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Just because state militias still exist doesn't mean they are not subject to the proposed central government. The central government could still potentially justify an attack on its own people if they believe that the incident is jeopardizing the safety of the country as a whole. In those instances, it is a concern that the government would jump to stealing away liberty instead of using a more nuanced approach.
Is federalism truly democracy? Placing power in the hands of far removed elites becomes impossible rather quickly. As a population grows, representatives will have to appeal to and represent ever growing constituent bodies. In a short matter of time, the same elites that are presented as a way to properly make decisions would turn into an impossible notion as one man can not possibly understand the intricate needs of a populace so different and vast than themselves.
How is a militia system ineffective if we were able to beat the greatest power in the world, Great Britain, under it? Why should the power of the people be placed in the hands of elites when we have already proven our own system to be effective? Especially when those very same elites are far removed from the collective interests and true needs of the people they are protecting.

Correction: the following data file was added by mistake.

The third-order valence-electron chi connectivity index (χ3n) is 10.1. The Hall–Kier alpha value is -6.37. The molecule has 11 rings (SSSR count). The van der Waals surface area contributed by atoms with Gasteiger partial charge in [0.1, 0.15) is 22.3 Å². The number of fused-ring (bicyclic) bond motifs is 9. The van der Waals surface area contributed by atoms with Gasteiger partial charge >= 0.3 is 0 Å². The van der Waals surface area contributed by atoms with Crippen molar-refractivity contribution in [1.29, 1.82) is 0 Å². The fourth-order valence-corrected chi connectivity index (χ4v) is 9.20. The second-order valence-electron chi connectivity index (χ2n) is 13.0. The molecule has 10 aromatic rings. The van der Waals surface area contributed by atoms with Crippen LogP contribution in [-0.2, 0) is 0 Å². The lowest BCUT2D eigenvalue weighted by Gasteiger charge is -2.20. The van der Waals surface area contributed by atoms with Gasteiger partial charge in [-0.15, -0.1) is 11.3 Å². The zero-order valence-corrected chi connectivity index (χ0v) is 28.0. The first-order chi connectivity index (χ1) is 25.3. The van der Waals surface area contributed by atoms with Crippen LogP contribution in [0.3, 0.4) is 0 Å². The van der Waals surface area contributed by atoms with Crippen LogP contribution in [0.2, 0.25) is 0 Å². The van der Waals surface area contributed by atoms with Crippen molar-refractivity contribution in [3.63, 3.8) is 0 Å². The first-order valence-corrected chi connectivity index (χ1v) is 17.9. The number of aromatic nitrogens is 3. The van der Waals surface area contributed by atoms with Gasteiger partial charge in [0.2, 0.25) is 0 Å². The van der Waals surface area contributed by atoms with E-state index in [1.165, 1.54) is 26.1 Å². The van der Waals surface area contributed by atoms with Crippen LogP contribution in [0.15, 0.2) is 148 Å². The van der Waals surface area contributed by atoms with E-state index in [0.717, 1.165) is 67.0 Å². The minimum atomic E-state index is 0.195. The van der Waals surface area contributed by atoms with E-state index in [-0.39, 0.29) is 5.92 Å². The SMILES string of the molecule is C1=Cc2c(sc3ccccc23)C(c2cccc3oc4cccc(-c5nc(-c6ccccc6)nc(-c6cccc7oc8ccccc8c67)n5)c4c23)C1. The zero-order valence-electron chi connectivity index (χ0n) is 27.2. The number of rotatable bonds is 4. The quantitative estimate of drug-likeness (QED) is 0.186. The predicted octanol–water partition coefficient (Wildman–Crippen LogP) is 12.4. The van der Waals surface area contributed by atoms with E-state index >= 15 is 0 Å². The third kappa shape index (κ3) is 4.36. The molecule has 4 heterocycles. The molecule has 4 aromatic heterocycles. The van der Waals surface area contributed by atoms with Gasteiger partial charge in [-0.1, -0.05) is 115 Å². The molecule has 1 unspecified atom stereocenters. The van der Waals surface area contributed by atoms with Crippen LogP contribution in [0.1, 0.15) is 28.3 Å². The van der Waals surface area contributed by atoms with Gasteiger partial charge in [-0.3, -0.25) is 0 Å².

Sure, an army can be used to defend against invaders. However, a standing army could also be used to attack and take away freedom from citizens. What is there to protect protesters from being wrongfully attacked by their own government if the government also has the power to unite and control the militias? Similar systems have been adopted elsewhere, such as china, and liberties have ended up being smothered under the authority of a central government that believes it knows whats best for its people.
Across history, federal standing armies have not only been utilized in the war times, but also in peace times to quell uprisings and take liberty as needed to maintain order. How may a constitution that derives its principles from a document that promises natural rights support a government that has the power to use an army and gather up militias to suppress the free will of the people? (Brutus)
Clauses such as the supremacy clause place overriding power on courts that are far away and detached from the intricacies of individual state’s livelihoods, and give them the power to effectively negate state courts, rendering them obsolete. In the case of the constitution, ratification could spell a future in which federal courts precede state courts in all matters that they wish, and could potentially “swallow up” all state court power. (Brutus)
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